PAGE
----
Amelioration, Information and Architecture

This thesis investigates how consequential buildings such as data centres are an aftereffect of our overuse of energy and dependence on information storage. 

I would like to question our intense interactions with the land, our production of data, our remaining balance of energy and our obsession with growth. We live among anti-human structures that are an invisible extension of our modern lifestyle; an integral infrastructure of the present-day future. Steel-clad objects are a by-product of our interdependence on information, data and the cloud. 

Our dependence on data centres has created an over-reliance on energy and water for the upkeep of these organisms’ vitals. As autonomous structures; their use of resources as commodities are verging on becoming a privilege. The buildings are that of storage, a space without windows, a place without feeling, a room without inhabitants. Four walls partition all information about us; yet this space is not for you or me. Can our understanding of data centres be rearranged and dismantled as easily as they could be taken apart? 

The data centre can be a place for the people; as an educational space that ensures understanding of our future. We can urge for degrowth and retain our architectural esteem through delicate interaction with the land and form buildings for people, with care and consideration for the present. An energy monastery.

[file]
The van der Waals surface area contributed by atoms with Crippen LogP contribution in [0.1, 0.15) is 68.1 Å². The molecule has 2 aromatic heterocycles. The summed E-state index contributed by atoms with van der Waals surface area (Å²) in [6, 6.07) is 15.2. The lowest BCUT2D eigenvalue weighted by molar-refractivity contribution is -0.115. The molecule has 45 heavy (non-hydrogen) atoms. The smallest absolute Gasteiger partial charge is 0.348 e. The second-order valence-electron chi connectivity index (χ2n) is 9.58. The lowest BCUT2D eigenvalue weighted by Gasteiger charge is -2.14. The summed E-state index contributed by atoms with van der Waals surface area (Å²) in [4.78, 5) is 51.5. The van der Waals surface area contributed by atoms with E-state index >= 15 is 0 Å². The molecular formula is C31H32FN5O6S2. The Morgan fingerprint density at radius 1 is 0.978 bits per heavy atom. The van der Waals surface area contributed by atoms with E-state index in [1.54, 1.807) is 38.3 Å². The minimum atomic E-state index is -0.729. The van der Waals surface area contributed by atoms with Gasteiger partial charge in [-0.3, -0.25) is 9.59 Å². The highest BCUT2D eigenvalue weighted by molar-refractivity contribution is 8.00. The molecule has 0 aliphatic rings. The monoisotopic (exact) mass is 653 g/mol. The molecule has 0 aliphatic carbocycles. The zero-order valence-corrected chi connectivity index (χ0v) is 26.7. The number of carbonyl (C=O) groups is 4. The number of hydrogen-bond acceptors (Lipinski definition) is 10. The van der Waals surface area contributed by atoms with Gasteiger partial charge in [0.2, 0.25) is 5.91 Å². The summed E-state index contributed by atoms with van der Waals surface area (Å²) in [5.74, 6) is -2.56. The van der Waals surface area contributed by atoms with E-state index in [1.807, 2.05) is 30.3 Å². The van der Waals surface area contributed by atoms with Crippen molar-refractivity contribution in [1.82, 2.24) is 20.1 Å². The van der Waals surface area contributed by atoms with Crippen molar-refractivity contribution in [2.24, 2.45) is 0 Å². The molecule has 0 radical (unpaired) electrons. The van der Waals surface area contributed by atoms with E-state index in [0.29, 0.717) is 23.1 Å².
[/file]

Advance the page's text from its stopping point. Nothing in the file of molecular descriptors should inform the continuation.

The locus of this thesis is the basin of the River Shannon, but not confined to its floodplains. The river holds more influence than just what it touches currently. Using this body of water almost as a metaphor for the development of the systems which are now essential to us. The river Shannon is ever-present but human interaction is forever re-arranging around her, from ecclesiastic settlements to Bord na Móna power stations.

Sometimes it is a slight reconfiguration which leads to the biggest impacts on the system to which we plug-in to.

Inland Waterways Centre

Inland Waterways Centre, Burgess Park, Golden Island, Athlone town centre, including Exhibition Hall, boat making spaces, viewing gallery at key curving site on the Shannon, Ireland’s longest river.